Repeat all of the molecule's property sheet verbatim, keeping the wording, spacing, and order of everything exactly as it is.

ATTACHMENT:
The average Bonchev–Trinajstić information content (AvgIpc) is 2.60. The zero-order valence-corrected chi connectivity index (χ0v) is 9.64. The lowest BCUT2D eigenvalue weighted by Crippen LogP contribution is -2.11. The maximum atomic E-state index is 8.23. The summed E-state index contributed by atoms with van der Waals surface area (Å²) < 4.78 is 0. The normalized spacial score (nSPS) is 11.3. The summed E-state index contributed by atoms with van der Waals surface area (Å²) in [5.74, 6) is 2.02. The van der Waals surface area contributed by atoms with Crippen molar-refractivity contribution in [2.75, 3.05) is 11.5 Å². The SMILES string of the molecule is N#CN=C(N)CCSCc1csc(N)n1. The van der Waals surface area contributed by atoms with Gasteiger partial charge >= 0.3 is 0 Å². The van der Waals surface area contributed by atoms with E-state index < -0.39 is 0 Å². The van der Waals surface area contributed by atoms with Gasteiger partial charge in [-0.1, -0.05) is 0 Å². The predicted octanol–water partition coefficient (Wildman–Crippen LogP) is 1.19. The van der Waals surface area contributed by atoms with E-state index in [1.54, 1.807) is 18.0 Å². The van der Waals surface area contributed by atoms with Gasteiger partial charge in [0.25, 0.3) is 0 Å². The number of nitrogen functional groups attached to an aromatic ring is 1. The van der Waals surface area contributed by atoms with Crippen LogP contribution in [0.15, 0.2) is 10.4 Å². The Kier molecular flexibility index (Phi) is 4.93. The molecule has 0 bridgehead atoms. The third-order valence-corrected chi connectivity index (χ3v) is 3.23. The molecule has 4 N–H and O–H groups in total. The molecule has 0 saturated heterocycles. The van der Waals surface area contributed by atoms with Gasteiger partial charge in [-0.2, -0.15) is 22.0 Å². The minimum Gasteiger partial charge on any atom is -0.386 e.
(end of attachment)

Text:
The average Bonchev–Trinajstić information content (AvgIpc) is 2.60. The zero-order valence-corrected chi connectivity index (χ0v) is 9.64. The lowest BCUT2D eigenvalue weighted by Crippen LogP contribution is -2.11. The maximum atomic E-state index is 8.23. The summed E-state index contributed by atoms with van der Waals surface area (Å²) < 4.78 is 0. The normalized spacial score (nSPS) is 11.3. The summed E-state index contributed by atoms with van der Waals surface area (Å²) in [5.74, 6) is 2.02. The van der Waals surface area contributed by atoms with Crippen molar-refractivity contribution in [2.75, 3.05) is 11.5 Å². The SMILES string of the molecule is N#CN=C(N)CCSCc1csc(N)n1. The van der Waals surface area contributed by atoms with Gasteiger partial charge >= 0.3 is 0 Å². The van der Waals surface area contributed by atoms with E-state index < -0.39 is 0 Å². The van der Waals surface area contributed by atoms with Gasteiger partial charge in [-0.1, -0.05) is 0 Å². The predicted octanol–water partition coefficient (Wildman–Crippen LogP) is 1.19. The van der Waals surface area contributed by atoms with E-state index in [1.54, 1.807) is 18.0 Å². The van der Waals surface area contributed by atoms with Gasteiger partial charge in [0.25, 0.3) is 0 Å². The number of nitrogen functional groups attached to an aromatic ring is 1. The van der Waals surface area contributed by atoms with Crippen LogP contribution in [0.15, 0.2) is 10.4 Å². The Kier molecular flexibility index (Phi) is 4.93. The molecule has 0 bridgehead atoms. The third-order valence-corrected chi connectivity index (χ3v) is 3.23. The molecule has 4 N–H and O–H groups in total. The molecule has 0 saturated heterocycles. The van der Waals surface area contributed by atoms with Gasteiger partial charge in [-0.2, -0.15) is 22.0 Å². The minimum Gasteiger partial charge on any atom is -0.386 e.